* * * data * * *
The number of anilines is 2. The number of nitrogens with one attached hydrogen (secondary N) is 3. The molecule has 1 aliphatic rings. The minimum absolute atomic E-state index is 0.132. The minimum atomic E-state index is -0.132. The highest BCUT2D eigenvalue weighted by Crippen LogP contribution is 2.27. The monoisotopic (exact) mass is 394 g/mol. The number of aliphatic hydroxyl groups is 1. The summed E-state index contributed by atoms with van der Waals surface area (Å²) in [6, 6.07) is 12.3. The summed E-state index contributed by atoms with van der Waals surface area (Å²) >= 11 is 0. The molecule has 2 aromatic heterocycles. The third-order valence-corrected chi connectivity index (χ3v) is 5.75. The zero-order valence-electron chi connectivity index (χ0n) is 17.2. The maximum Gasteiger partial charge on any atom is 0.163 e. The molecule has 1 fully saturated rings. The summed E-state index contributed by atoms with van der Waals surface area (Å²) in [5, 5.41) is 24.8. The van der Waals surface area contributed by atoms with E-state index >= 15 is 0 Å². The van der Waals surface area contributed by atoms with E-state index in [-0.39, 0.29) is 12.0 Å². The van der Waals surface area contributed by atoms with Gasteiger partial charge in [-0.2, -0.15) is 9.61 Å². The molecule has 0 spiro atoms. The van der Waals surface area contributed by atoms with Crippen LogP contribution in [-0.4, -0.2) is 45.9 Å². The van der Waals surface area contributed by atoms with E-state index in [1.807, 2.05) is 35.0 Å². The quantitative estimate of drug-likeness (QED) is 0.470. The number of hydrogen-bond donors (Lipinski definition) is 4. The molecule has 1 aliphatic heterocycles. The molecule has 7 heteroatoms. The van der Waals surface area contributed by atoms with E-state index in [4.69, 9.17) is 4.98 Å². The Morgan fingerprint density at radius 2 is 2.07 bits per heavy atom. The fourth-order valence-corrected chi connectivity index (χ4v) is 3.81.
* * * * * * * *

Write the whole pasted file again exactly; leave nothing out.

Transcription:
The number of anilines is 2. The number of nitrogens with one attached hydrogen (secondary N) is 3. The molecule has 1 aliphatic rings. The minimum absolute atomic E-state index is 0.132. The minimum atomic E-state index is -0.132. The highest BCUT2D eigenvalue weighted by Crippen LogP contribution is 2.27. The monoisotopic (exact) mass is 394 g/mol. The number of aliphatic hydroxyl groups is 1. The summed E-state index contributed by atoms with van der Waals surface area (Å²) in [6, 6.07) is 12.3. The summed E-state index contributed by atoms with van der Waals surface area (Å²) >= 11 is 0. The molecule has 2 aromatic heterocycles. The third-order valence-corrected chi connectivity index (χ3v) is 5.75. The zero-order valence-electron chi connectivity index (χ0n) is 17.2. The maximum Gasteiger partial charge on any atom is 0.163 e. The molecule has 1 fully saturated rings. The summed E-state index contributed by atoms with van der Waals surface area (Å²) in [5, 5.41) is 24.8. The van der Waals surface area contributed by atoms with E-state index >= 15 is 0 Å². The van der Waals surface area contributed by atoms with E-state index in [-0.39, 0.29) is 12.0 Å². The van der Waals surface area contributed by atoms with Gasteiger partial charge in [-0.2, -0.15) is 9.61 Å². The molecule has 0 spiro atoms. The van der Waals surface area contributed by atoms with Crippen LogP contribution in [-0.4, -0.2) is 45.9 Å². The van der Waals surface area contributed by atoms with E-state index in [1.807, 2.05) is 35.0 Å². The quantitative estimate of drug-likeness (QED) is 0.470. The number of hydrogen-bond donors (Lipinski definition) is 4. The molecule has 1 aliphatic heterocycles. The molecule has 7 heteroatoms. The van der Waals surface area contributed by atoms with E-state index in [4.69, 9.17) is 4.98 Å². The Morgan fingerprint density at radius 2 is 2.07 bits per heavy atom. The fourth-order valence-corrected chi connectivity index (χ4v) is 3.81.